I. Basic Information on the Test
I am not a psychologist, so I would suggest extra care and help in doing that, but I want to provide a basic test to understand the personality of the scientists belonging to your team.
This is the classification I proposed in the previous article:
The terminology used to classify into 16 subcategories the different kind of data scientists is given by the two-entry matrix exhibited in the table above. The terminology can be sometimes misleading if you have clear in mind the Keirsey Temperament Sorter (KTS), and this is why it is necessary to specify that the only categorization borrowed from KTS framework is the broader one, i.e. the Artisan-Idealist-Rational-Guardian partition.
Every sub-category has instead to be taken as newly generated. Here it follows the personality test to sort data scientists into a specific box. It is composed of 10 questions, and for each one, a single answer has to be provided.
Again, this test is not a professional temperament test to fully understand individuals’ personality (which I think to be almost impossible), but it is more a quick tool for managers to efficiently and consciously allocate the right people to the right task.
- When you start working on a new dataset:
a. You start exploring immediately and querying the data
b. Plan in advance how to tackle it
c. You spent time in understanding the data, where they come from, and their meaning
d. You identify a research question quickly and focus on designing a new improved method for analyzing your data
- In your team, people count on you for your:
a. Troubleshooting ability
b. Organizational skills
c. Capacity to reduce the problem complexity
d. Strategic approach and conceptualization of the problem
- When facing a new data challenge, your first thought is:
a. Is what I am doing impactful and relevant?
b. When do I have to deliver some results?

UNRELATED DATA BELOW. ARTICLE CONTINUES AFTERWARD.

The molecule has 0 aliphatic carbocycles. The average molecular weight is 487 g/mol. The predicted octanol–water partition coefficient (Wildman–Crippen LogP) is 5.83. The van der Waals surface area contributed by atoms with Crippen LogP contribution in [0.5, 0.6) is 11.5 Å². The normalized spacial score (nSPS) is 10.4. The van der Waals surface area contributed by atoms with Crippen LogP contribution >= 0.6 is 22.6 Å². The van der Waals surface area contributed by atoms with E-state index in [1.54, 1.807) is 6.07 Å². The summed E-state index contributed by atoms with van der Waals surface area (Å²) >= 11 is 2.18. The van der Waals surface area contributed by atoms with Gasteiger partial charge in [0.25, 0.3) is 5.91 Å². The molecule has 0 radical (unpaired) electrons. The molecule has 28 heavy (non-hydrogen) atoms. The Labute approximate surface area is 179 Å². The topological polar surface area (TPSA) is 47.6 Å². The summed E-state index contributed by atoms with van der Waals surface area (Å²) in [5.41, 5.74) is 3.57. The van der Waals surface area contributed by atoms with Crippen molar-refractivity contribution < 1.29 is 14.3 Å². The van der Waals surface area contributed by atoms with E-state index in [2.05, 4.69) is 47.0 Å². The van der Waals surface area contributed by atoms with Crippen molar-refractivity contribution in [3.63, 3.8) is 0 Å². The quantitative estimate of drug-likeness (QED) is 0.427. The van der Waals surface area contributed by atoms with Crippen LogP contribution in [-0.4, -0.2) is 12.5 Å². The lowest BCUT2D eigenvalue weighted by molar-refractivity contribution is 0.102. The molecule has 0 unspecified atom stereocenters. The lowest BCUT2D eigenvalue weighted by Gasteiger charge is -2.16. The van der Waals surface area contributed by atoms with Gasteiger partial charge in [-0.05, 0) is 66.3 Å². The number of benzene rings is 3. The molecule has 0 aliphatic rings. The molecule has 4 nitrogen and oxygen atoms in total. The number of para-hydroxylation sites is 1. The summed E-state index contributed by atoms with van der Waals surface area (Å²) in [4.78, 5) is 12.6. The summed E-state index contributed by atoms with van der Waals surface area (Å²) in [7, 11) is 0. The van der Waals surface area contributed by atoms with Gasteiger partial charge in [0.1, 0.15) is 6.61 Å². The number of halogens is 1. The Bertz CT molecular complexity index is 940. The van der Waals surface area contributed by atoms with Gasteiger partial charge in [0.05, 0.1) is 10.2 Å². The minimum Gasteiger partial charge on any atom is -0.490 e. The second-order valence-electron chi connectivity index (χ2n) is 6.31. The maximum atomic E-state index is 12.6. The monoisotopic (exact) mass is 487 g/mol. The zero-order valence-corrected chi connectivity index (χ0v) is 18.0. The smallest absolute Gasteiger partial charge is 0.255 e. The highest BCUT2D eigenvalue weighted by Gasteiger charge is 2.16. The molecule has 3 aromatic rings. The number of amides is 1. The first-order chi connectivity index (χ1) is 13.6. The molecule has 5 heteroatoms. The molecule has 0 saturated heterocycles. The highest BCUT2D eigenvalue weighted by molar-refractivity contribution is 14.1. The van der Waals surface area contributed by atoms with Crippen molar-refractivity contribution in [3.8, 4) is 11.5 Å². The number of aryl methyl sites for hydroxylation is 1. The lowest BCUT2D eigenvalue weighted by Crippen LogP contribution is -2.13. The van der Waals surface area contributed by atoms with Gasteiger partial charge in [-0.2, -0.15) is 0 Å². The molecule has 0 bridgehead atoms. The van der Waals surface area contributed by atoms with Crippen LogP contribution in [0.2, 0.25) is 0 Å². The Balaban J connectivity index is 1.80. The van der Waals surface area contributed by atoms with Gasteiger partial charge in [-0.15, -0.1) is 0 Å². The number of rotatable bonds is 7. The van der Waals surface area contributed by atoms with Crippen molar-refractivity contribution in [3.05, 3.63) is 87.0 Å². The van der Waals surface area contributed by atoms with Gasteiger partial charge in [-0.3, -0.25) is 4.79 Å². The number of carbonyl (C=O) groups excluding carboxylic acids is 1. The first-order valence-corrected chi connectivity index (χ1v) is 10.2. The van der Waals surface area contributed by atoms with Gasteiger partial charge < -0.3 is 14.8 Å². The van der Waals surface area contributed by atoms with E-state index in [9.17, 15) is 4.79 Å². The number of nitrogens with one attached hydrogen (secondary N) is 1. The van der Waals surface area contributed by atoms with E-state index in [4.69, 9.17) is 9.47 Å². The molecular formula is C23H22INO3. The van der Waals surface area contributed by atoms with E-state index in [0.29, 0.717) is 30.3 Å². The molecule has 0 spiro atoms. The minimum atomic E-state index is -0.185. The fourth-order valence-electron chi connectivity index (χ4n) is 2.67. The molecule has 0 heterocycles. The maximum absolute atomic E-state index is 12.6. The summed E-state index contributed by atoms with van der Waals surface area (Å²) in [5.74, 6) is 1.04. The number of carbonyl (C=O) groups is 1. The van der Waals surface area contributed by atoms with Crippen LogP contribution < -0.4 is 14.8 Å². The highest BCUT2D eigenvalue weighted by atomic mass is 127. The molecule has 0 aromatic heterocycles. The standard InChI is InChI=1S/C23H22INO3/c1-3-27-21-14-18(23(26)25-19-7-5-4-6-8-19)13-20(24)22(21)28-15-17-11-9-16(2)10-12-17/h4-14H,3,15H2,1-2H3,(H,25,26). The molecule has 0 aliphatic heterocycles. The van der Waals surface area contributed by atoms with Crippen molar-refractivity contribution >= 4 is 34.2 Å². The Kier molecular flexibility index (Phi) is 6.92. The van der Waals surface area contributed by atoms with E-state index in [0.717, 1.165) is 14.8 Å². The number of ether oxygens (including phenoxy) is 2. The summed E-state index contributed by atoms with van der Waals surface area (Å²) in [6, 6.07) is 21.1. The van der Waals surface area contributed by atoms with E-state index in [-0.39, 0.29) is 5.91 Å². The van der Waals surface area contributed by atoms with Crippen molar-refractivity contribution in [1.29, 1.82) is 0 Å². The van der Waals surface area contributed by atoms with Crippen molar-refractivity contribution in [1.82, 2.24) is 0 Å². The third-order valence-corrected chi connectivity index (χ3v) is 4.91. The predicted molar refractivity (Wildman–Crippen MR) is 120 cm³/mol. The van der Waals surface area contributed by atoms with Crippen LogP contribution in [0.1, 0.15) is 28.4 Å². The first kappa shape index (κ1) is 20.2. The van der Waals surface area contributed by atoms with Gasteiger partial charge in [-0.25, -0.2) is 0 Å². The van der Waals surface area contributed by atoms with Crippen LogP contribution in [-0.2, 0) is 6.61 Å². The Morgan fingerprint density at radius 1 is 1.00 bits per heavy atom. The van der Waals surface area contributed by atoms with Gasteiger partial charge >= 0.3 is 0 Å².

c. How can this challenge make me a better scientist?
d. What can I learn from this dataset?
- In a data analysis, which is the most important thing to you?
a. Results, no matter how you do achieve them, what strategy or technology you do employ
b. To achieve a result in the correct way and with the right process or technology
c. Attaining significant results in an ethical manner
d. Reaching the outcomes through an accurate, replicable, and efficient procedure
- If you have finished your required daily work, you would:
a. Focus again on your analysis and try to find an alternative and innovative way to achieve your final goal
b. Start with something else, even if this may involve staying longer at your desk
c. Help a colleague in difficulty with his analysis
d. Give suggestions and highlight weaknesses in your colleagues’ works for the sake of the team and of the business development
- If you would have some spare time during your work, you would prefer to:
e. Optimize existing technology for the whole company
f. Improve your analysis
g. Try to derive new insights from your previous analysis
h. Understanding how to maximize the value of your analysis
- It is your ‘data-dream’ of:
e. Speaking about data with only engineers and IT teams
f. Teaching data related contents
g. Engaging with people who do not know anything about data science
h. Persuading and convincing the business team of the opportunities generated by big data
- You prefer to work with:
e. Huge amount of structured data
f. Any kind of data that challenge me
g. Behavioral or social media data, or any unusual data
h. No data in particular
- If you would quit tomorrow your data science job, you would prefer to become:
e. An IT manager or a software engineer
f. A professor
g. A consultant
h. An entrepreneur
- What characteristic of big data you value the most?
III. How to Read the Test
Once each question has been addressed choosing a single answer, the result is given by pairing the reply chosen more often within the first five questions (a–d) with the answer that appears more often in the last five (e–f), as shown in the following table.
Hence, if for instance in the first five answers b emerges as the predominant answer, while in the last five f is the median, the person considered is a Cruncher.
Note: the above is an adapted excerpt from my book “Big Data Analytics: A Management Perspective” (Springer, 2016).